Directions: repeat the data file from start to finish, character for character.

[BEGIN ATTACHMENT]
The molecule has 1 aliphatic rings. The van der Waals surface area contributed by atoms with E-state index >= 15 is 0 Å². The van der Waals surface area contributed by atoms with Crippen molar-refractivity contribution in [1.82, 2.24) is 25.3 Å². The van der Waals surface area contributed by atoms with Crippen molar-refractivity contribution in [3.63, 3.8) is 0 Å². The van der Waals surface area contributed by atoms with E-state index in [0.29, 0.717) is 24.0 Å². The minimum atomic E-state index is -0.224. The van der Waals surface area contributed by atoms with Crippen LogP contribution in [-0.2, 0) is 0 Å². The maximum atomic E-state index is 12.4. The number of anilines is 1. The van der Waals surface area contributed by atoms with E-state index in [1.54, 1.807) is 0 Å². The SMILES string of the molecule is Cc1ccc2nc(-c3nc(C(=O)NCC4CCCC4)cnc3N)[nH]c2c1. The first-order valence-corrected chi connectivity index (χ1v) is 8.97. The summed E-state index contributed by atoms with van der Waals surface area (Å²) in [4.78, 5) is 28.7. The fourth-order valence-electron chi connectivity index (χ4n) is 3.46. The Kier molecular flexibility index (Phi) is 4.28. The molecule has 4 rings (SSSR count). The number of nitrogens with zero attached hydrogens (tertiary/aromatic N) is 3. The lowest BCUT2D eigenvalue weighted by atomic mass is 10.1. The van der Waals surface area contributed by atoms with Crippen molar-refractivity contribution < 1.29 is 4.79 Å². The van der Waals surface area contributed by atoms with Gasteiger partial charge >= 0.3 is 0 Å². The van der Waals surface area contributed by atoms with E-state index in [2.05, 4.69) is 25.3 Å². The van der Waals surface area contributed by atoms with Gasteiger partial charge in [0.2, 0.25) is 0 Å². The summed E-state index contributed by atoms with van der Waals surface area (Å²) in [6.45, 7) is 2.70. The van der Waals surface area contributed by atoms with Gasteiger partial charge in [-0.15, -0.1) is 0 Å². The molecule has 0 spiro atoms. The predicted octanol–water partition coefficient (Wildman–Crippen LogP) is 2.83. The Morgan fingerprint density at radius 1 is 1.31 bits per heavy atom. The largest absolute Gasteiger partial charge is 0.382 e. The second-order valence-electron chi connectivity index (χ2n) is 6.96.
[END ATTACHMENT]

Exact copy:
The molecule has 1 aliphatic rings. The van der Waals surface area contributed by atoms with E-state index >= 15 is 0 Å². The van der Waals surface area contributed by atoms with Crippen molar-refractivity contribution in [1.82, 2.24) is 25.3 Å². The van der Waals surface area contributed by atoms with Crippen molar-refractivity contribution in [3.63, 3.8) is 0 Å². The van der Waals surface area contributed by atoms with E-state index in [0.29, 0.717) is 24.0 Å². The minimum atomic E-state index is -0.224. The van der Waals surface area contributed by atoms with Crippen LogP contribution in [-0.2, 0) is 0 Å². The maximum atomic E-state index is 12.4. The number of anilines is 1. The van der Waals surface area contributed by atoms with E-state index in [1.54, 1.807) is 0 Å². The SMILES string of the molecule is Cc1ccc2nc(-c3nc(C(=O)NCC4CCCC4)cnc3N)[nH]c2c1. The first-order valence-corrected chi connectivity index (χ1v) is 8.97. The summed E-state index contributed by atoms with van der Waals surface area (Å²) in [4.78, 5) is 28.7. The fourth-order valence-electron chi connectivity index (χ4n) is 3.46. The Kier molecular flexibility index (Phi) is 4.28. The molecule has 4 rings (SSSR count). The number of nitrogens with zero attached hydrogens (tertiary/aromatic N) is 3. The lowest BCUT2D eigenvalue weighted by atomic mass is 10.1. The van der Waals surface area contributed by atoms with Crippen molar-refractivity contribution < 1.29 is 4.79 Å². The van der Waals surface area contributed by atoms with Gasteiger partial charge >= 0.3 is 0 Å². The van der Waals surface area contributed by atoms with E-state index in [2.05, 4.69) is 25.3 Å². The van der Waals surface area contributed by atoms with Gasteiger partial charge in [0.2, 0.25) is 0 Å². The summed E-state index contributed by atoms with van der Waals surface area (Å²) in [6.45, 7) is 2.70. The van der Waals surface area contributed by atoms with Gasteiger partial charge in [-0.15, -0.1) is 0 Å². The molecule has 0 spiro atoms. The predicted octanol–water partition coefficient (Wildman–Crippen LogP) is 2.83. The Morgan fingerprint density at radius 1 is 1.31 bits per heavy atom. The largest absolute Gasteiger partial charge is 0.382 e. The second-order valence-electron chi connectivity index (χ2n) is 6.96.